44. The Dandy Warhols, “Bohemian Like You” (Thirteen Tales From Urban Bohemia, 2000)
I don’t recall anyone having particularly strong feelings about The Dandy Warhols before 2004’s DiG!—the definitive indie rock doc, the time capsule that reminds me of who I went to high school with more than anything. After that movie, though, everyone who cared about such matters hated The Dandy Warhols: Inauthentic poseurs, label-whores using their scuzzy faux-VU cred to market watered-down shoegaze to kids too dumb to know better, leeches for commerce, etc. All of which is stupid (for starters, The Brian Jonestown Massacre, the Warhols’s foil in the film, were/are an atrocious band), but spoke to something: The Dandy Warhols knew the people who hated them, and they were hated because they could spoof their enemies better than anyone. I grew up in Austin, and trust me: “Bohemian Like You” is spot on. Our protagonist is working at a vegan restaurant and offers free food as a chat-up line; the lady of his ambitions has an ex crashing on her couch who has to deal with the new boyfriend. (A crusty, perennial joke that works for any college town: “What do you call a musician who breaks up with his girlfriend? Homeless.”) And it’s catchy enough to be in a commercial (which it was, which is why the Warhols broke through in the first place), which is obviously a problem. Call them whores—they are; protest they’re not that talented (with the exception of Welcome To The Monkey House, they really don’t have an album that works start to finish for me). Go ahead. But if you know what they’re talking about at all, you know this song is true.

43. TV On the Radio, “Family Tree” (Dear Science, 2008)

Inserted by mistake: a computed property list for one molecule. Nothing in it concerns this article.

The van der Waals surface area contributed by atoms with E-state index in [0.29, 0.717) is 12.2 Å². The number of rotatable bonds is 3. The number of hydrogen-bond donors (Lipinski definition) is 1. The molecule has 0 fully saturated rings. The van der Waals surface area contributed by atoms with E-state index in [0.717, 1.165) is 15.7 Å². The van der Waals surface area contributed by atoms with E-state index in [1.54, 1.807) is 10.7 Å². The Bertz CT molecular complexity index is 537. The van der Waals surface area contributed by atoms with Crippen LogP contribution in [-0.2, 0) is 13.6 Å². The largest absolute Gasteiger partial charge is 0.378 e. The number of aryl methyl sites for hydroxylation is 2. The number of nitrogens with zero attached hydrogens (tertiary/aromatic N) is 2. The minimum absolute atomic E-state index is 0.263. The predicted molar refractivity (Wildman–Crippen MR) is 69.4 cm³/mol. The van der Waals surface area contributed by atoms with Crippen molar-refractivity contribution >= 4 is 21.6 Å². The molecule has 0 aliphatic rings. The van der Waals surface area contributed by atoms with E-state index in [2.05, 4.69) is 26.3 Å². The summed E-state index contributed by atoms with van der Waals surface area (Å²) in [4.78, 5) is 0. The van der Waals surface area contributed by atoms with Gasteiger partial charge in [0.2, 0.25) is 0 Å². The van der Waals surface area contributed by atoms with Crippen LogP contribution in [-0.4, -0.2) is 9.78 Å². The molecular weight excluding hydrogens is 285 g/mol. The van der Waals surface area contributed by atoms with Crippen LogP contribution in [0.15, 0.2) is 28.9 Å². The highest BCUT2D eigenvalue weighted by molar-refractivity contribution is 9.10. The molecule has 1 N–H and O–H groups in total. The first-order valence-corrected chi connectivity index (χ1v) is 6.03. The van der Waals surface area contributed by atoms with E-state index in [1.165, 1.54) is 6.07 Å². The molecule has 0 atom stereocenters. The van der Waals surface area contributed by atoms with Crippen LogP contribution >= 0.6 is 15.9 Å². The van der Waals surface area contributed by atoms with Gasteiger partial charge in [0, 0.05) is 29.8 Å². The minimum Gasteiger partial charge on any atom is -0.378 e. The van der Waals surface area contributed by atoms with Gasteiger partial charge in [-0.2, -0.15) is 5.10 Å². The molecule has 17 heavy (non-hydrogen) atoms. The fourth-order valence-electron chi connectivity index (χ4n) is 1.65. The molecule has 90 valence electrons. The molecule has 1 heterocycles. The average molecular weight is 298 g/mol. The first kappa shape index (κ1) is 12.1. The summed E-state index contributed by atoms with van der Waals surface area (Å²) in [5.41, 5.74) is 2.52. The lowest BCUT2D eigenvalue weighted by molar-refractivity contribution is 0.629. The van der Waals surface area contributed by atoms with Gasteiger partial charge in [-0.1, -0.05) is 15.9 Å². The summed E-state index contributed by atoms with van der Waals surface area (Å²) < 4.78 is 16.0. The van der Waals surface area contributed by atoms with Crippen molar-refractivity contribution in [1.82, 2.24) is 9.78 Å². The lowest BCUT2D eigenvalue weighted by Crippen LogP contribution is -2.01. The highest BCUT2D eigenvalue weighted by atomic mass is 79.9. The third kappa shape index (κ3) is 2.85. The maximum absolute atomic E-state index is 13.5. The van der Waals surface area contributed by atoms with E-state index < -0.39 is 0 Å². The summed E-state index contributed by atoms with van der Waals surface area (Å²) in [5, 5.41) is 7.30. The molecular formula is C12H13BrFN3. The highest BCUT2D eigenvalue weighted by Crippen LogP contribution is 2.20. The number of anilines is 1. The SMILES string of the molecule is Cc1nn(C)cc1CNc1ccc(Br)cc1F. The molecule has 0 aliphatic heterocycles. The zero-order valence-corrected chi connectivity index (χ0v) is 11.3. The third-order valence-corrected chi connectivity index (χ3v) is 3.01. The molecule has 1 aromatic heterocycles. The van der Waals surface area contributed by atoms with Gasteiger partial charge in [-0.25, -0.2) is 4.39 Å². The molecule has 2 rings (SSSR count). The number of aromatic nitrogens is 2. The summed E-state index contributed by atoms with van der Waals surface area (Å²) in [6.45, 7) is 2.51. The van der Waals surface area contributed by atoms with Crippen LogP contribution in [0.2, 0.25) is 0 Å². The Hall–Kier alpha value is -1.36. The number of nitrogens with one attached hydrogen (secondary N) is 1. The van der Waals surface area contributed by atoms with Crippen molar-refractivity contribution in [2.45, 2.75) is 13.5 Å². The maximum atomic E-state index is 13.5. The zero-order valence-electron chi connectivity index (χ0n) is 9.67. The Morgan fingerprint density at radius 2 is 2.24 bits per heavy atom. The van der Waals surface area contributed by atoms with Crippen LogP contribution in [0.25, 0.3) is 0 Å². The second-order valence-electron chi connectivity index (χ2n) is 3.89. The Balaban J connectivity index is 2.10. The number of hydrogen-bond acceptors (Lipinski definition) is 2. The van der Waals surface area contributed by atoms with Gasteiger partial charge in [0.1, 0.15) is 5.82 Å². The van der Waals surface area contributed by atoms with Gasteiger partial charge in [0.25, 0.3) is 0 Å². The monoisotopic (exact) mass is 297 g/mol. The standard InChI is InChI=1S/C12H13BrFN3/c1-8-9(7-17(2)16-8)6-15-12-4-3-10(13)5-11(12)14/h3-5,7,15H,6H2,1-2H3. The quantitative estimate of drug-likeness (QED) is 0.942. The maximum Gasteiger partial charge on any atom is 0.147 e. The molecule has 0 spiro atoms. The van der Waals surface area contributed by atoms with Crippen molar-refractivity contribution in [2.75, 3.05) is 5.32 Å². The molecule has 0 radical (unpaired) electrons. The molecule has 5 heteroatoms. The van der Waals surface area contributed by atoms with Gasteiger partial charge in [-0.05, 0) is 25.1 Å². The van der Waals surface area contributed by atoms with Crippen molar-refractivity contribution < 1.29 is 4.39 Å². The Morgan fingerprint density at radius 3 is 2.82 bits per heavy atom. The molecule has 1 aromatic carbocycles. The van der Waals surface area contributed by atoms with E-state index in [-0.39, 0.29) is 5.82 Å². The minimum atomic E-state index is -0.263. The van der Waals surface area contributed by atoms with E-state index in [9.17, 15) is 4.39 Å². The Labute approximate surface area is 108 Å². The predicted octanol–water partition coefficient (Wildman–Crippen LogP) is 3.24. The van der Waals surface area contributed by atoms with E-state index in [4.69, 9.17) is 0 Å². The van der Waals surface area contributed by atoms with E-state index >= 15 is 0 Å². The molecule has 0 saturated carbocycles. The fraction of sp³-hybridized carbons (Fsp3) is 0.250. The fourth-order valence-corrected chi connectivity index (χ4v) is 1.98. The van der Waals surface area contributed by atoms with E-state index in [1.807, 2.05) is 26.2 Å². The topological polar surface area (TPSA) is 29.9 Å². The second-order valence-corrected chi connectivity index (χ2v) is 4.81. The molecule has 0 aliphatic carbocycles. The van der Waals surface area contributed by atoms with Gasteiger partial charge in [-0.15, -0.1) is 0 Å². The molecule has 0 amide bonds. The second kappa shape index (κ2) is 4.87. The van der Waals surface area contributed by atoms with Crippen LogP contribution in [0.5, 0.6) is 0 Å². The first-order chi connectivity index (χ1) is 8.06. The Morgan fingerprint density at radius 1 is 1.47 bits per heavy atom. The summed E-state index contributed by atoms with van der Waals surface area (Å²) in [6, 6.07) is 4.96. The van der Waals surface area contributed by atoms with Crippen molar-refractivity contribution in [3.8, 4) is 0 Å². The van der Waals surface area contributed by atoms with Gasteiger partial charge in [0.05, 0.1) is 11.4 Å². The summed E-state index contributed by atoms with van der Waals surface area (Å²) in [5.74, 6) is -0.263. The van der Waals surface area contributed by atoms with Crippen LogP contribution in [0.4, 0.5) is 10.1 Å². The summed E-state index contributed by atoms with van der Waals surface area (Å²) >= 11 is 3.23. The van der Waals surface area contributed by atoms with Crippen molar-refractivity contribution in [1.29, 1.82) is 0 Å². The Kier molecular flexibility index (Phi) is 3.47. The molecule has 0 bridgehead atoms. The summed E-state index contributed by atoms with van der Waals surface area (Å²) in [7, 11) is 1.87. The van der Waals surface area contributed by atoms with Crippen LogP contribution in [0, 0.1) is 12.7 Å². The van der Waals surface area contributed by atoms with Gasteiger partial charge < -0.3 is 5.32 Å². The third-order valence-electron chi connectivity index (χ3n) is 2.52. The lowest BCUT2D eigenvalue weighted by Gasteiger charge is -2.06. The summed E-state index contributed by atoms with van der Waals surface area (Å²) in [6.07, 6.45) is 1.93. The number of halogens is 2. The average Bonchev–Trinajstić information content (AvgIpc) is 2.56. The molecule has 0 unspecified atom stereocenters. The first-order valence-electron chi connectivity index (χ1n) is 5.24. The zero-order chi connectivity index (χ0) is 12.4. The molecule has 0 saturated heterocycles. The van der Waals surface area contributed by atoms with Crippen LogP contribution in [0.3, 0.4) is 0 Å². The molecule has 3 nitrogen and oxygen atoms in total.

In the annoying Medicine For Melancholy, a (no other way to put it) drunk black hipster starts ranting about how there’s no black people on the music scene; all we have is half of TV On the Radio. Aside from me being so bored that I spent the rest of the movie trying to come up with other examples (have we forgotten Cody ChesnuTT so soon? Or the now-defunct Test Icicles?), I suppose this is true. This would not, however, be obvious on a blind listen to their music: Indeed, on their first two albums, TV On the Radio seemed to go out of their way to sound like anyone, which meant they were tuneless and not a whole lot of fun. They’ve become more comfortable with the possibility of pleasure over time and giving it to you without a preliminary ascetic delay of two minutes. “Family Tree,” for me, is their most immediate song: Dave Sitek—like Flaming Lips/Mercury Rev producer Dave Fridmann—has figured out how to make his band sound huge without actually getting an orchestra. “Family Tree”’s simple echoing piano guts me every time; the last half’s shift into dynamic territory is just icing. The lyrics could probably be about several things—interracial romance, forbidden love, a lynching, a history of abusive families. Either way, it sounds grave and elegiac. And it’s unfortunate I have to think about that movie every time I listen to it.